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I'm binding a textbox to a member of a class, and I need to tweak the appearance of the phone number so that it's easier to read (the user doesn't want to see values such as "1234567890" or "+01234567890"). So, I've got this code:

var bindingPhone = new Binding("Text", platypusInfo, "Phone1", true);
bindingPhone.Format += phoneBinding_Format;
textBoxPhoneNum1.DataBindings.Add(bindingPhone);

...

private void phoneBinding_Format(object sender, ConvertEventArgs e) {
    e.Value = ??How can I deal with this??
}

But the phone values, although usually either "NNNNNNNNNN" (such as "1234567890") or "+NNNNNNNNNNN" (such as "+01234567890") can also appear in a number of other permutations, such as:

 (NN) NNNN NNNN
++NNNNNNNNNNNNN
+NNNNNNNNNNNNN
+NN NNNNNNNNNNN
NNNNNNNNNNNN

Is there anything I can do in phoneBinding_Format() that will make these phone numbers easier to read without breaking them into nonsensical parts, such as "43-4859-4365" instead of "434-859-4365"?

UPDATE

Due to these factors:

1) I'm working on several projects simultaneously and need to get back to another one 2) Our two most common formats comprise the lion's share of our phone numbers 3) This is just a "nice feature" not a "must-have" feature

...I've settled on the following for now, based on a Jon Skeet answer:

private void phoneBinding_Format(object sender, ConvertEventArgs e)
{
    const int UK_PHONE_LEN = 9;                     // +NNNNNNNN 
     const int US_PHONE_FORMAT_LEN = 10;             // NNNNNNNNNN
    const int COMMON_INTERNATIONAL_FORMAT_LEN = 12; //+NNNNNNNNNNN 

    string phone;
    string area;
    string major;
    string minor;
    string intl_firstsegment;
    string intl_secondsegment;
    string intl_thirdsegment;
    string intl_fourthsegment;
    string intl_fifthsegment;

    if (e.Value.ToString().Length == US_PHONE_FORMAT_LEN)
    {
        phone = e.Value.ToString();
        area = phone.Substring(0, 3);
        major = phone.Substring(3, 3);
        minor = phone.Substring(6);
        e.Value = string.Format("{0}-{1}-{2}", area, major, minor); 
    } 
else if ((e.Value.ToString().Length == UK_PHONE_LEN) && (e.Value.ToString()[0] == '+')) {
    phone = e.Value.ToString();
    intl_firstsegment = phone.Substring(0, 2);
    intl_secondsegment = phone.Substring(2, 3);
    intl_thirdsegment = phone.Substring(5);
    e.Value = string.Format("+{0}-{1}-{2}", intl_firstsegment, intl_secondsegment, intl_thirdsegment);
} 
else if ((e.Value.ToString().Length == COMMON_INTERNATIONAL_PHONE_LEN) && (e.Value.ToString()[0] == '+'))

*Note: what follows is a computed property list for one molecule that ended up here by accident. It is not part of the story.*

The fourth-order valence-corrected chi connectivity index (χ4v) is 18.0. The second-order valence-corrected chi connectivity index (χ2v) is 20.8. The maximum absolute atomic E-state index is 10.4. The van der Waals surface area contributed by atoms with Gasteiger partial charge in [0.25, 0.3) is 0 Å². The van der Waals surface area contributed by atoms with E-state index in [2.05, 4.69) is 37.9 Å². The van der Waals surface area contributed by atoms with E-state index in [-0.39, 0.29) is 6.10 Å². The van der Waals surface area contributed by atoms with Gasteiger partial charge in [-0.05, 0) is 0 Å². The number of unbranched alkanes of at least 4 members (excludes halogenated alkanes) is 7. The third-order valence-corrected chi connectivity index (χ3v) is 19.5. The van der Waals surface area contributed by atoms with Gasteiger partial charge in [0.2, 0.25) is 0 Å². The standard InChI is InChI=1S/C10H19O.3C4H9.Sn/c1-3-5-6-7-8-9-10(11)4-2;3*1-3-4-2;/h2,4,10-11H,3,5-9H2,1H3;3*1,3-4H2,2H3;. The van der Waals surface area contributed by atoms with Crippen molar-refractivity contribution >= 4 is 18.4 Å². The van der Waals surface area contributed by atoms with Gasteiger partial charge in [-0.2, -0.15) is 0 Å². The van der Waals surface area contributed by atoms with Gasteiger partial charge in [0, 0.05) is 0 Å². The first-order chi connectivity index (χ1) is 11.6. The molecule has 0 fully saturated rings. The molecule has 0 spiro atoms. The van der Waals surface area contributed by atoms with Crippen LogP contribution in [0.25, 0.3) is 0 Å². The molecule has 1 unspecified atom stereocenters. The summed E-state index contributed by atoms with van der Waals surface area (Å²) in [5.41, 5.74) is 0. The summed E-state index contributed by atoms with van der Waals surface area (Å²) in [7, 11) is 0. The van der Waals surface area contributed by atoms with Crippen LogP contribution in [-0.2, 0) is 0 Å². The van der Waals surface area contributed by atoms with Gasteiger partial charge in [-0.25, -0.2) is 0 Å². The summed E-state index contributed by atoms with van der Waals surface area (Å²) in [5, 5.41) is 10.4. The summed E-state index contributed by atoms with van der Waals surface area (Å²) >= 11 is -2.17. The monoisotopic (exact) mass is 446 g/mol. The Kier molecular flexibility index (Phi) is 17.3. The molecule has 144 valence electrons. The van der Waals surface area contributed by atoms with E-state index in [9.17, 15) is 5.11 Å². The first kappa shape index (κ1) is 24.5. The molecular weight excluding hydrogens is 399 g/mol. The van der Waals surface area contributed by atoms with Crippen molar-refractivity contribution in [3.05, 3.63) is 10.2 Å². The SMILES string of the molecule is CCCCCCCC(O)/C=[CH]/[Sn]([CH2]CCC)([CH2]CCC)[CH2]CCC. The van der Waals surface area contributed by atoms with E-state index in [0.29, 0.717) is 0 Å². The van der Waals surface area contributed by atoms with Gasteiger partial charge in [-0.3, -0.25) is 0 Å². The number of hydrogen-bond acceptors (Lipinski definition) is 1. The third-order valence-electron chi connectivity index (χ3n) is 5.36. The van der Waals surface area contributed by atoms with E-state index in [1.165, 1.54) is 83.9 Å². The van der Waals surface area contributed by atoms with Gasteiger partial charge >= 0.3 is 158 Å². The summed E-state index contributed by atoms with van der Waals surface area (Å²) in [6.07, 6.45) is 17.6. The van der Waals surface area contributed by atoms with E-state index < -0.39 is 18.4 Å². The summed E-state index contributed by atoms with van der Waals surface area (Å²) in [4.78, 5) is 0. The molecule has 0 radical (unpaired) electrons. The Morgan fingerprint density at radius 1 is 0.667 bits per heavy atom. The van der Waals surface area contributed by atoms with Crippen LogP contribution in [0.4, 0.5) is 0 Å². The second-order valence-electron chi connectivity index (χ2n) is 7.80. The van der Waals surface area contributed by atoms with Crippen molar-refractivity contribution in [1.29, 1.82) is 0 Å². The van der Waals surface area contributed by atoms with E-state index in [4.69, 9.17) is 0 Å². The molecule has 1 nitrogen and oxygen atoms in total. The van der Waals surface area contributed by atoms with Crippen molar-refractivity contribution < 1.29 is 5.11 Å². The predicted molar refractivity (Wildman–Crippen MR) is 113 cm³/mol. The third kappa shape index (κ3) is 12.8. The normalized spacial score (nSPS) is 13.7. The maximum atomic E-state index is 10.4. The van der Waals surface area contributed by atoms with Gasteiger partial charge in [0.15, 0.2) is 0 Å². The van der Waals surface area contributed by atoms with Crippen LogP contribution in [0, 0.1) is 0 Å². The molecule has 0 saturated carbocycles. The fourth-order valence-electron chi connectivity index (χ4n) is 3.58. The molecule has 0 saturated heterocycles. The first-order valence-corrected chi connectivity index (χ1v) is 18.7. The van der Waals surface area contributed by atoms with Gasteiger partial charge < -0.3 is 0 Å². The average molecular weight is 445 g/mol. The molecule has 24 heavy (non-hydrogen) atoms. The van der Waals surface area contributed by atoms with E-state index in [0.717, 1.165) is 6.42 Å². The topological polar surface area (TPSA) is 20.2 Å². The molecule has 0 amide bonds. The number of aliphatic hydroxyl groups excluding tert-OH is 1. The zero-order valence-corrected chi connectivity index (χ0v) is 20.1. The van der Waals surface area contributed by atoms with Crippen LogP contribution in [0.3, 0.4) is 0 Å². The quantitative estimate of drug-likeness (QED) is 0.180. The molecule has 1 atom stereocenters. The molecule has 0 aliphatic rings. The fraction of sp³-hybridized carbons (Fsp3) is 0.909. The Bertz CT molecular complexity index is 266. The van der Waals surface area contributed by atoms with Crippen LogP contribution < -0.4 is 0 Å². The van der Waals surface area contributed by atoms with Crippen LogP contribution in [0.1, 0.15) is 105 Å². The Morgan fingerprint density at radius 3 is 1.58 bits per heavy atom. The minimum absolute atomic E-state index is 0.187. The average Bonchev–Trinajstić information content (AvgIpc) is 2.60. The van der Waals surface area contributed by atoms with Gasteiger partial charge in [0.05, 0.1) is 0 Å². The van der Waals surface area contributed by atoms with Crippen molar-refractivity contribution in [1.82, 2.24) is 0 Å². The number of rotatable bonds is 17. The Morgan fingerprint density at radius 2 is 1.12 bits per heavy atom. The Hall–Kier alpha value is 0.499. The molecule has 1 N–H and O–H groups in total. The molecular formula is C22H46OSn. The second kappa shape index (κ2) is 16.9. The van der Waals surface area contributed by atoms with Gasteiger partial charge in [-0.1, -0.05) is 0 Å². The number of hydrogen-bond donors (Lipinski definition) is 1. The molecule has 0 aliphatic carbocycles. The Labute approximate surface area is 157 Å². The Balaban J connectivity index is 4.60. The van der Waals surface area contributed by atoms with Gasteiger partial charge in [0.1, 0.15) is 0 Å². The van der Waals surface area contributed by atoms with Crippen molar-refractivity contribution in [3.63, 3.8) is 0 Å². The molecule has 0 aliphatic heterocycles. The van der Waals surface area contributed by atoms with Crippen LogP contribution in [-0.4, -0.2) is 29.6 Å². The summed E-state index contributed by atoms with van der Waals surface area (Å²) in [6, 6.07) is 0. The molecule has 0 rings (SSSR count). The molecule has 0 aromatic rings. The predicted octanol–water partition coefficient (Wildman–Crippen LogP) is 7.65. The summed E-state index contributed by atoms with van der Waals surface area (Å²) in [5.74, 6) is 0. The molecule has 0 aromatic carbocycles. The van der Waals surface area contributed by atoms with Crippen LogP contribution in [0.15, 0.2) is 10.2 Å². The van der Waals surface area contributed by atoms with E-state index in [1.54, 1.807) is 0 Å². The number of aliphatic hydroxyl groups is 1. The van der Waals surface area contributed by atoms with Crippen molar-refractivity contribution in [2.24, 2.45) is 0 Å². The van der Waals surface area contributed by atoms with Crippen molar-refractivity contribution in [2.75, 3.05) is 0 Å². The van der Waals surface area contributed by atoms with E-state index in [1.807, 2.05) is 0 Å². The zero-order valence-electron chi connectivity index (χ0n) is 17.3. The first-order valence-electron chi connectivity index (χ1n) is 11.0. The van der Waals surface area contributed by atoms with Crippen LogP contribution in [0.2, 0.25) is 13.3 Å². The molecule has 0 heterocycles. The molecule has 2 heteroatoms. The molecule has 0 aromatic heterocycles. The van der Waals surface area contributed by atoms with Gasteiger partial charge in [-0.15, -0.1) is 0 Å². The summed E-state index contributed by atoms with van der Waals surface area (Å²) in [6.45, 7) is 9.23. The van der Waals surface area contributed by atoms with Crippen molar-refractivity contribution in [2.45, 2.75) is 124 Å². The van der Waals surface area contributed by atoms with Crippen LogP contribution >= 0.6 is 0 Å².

{
        phone = e.Value.ToString();
        intl_firstsegment = phone.Substring(0, 2);
        intl_secondsegment = phone.Substring(2, 2);
        intl_thirdsegment = phone.Substring(4, 3);
        intl_fourthsegment = phone.Substring(7, 2);
        intl_fifthsegment = phone.Substring(9);
        e.Value = string.Format("+{0}-{1}-{2}-{3}-{4}", intl_firstsegment, intl_secondsegment, intl_thirdsegment, intl_fourthsegment, intl_fifthsegment);
    }
}

BTW, an interesting thing happened on the way to breakpoint nirvana: I originally had these tests (1st character is a plus sign and length is the expected) reversed, and got: System.IndexOutOfRangeException was unhandled by user code Message=Index was outside the bounds of the array.

Reversing the condition so that length was checked first (which naturally doesn't fail when length is 0/string is empty) fixed it (since then no attempt is made to access char 0).

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2  
Unfortunately "nonsensical" can be a relative term. For example, in some countries, "43-3859-3465" is a perfectly valid phone number. –  lc. Jul 17 '12 at 17:37

5 Answers 5

up vote 7 down vote accepted

Google's LibPhoneNumber could be just what you need if you want to support international phone numbers in addition to US (and Canadian, which are 100% compatible with US) numbers.

Google's common Java, C++ and Javascript library for parsing, formatting, storing and validating international phone numbers. The Java version is optimized for running on smartphones, and is used by the Android framework since 4.0 (Ice Cream Sandwich).

Using it from C#:

http://blog.thekieners.com/2011/06/06/using-googles-libphonenumber-in-microsoft-net-with-c/

C# port

https://bitbucket.org/pmezard/libphonenumber-csharp/wiki/Home

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+1 Looks like the best answer, easily! –  Anirudh Ramanathan Jul 17 '12 at 17:51

The easiest approach would be to just strip out all non-numeric characters and whitespace from the string before applying your formatting.

http://msdn.microsoft.com/en-us/library/844skk0h.aspx

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Hopefully nobody enters 1-800-SOLIDCODE. I would buy non-Alphanumeric characters :-) –  Eric J. Jul 17 '12 at 17:39